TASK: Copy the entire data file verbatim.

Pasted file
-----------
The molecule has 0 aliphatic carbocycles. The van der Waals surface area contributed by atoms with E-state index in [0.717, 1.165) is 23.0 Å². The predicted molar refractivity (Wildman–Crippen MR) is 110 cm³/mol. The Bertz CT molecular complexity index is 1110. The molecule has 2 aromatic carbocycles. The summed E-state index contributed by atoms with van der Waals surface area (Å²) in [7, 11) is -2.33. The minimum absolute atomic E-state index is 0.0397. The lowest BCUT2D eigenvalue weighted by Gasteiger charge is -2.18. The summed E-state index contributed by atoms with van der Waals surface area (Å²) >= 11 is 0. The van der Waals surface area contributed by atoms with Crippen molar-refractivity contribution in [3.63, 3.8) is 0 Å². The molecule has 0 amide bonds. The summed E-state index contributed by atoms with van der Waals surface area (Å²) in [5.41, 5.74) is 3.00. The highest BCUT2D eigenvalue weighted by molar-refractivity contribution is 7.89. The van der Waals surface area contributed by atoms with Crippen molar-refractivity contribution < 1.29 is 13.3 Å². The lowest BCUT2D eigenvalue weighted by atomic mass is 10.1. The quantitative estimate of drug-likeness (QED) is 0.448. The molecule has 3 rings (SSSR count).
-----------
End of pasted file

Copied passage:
The molecule has 0 aliphatic carbocycles. The van der Waals surface area contributed by atoms with E-state index in [0.717, 1.165) is 23.0 Å². The predicted molar refractivity (Wildman–Crippen MR) is 110 cm³/mol. The Bertz CT molecular complexity index is 1110. The molecule has 2 aromatic carbocycles. The summed E-state index contributed by atoms with van der Waals surface area (Å²) in [7, 11) is -2.33. The minimum absolute atomic E-state index is 0.0397. The lowest BCUT2D eigenvalue weighted by Gasteiger charge is -2.18. The summed E-state index contributed by atoms with van der Waals surface area (Å²) >= 11 is 0. The van der Waals surface area contributed by atoms with Crippen molar-refractivity contribution in [3.63, 3.8) is 0 Å². The molecule has 0 amide bonds. The summed E-state index contributed by atoms with van der Waals surface area (Å²) in [5.41, 5.74) is 3.00. The highest BCUT2D eigenvalue weighted by molar-refractivity contribution is 7.89. The van der Waals surface area contributed by atoms with Crippen molar-refractivity contribution < 1.29 is 13.3 Å². The lowest BCUT2D eigenvalue weighted by atomic mass is 10.1. The quantitative estimate of drug-likeness (QED) is 0.448. The molecule has 3 rings (SSSR count).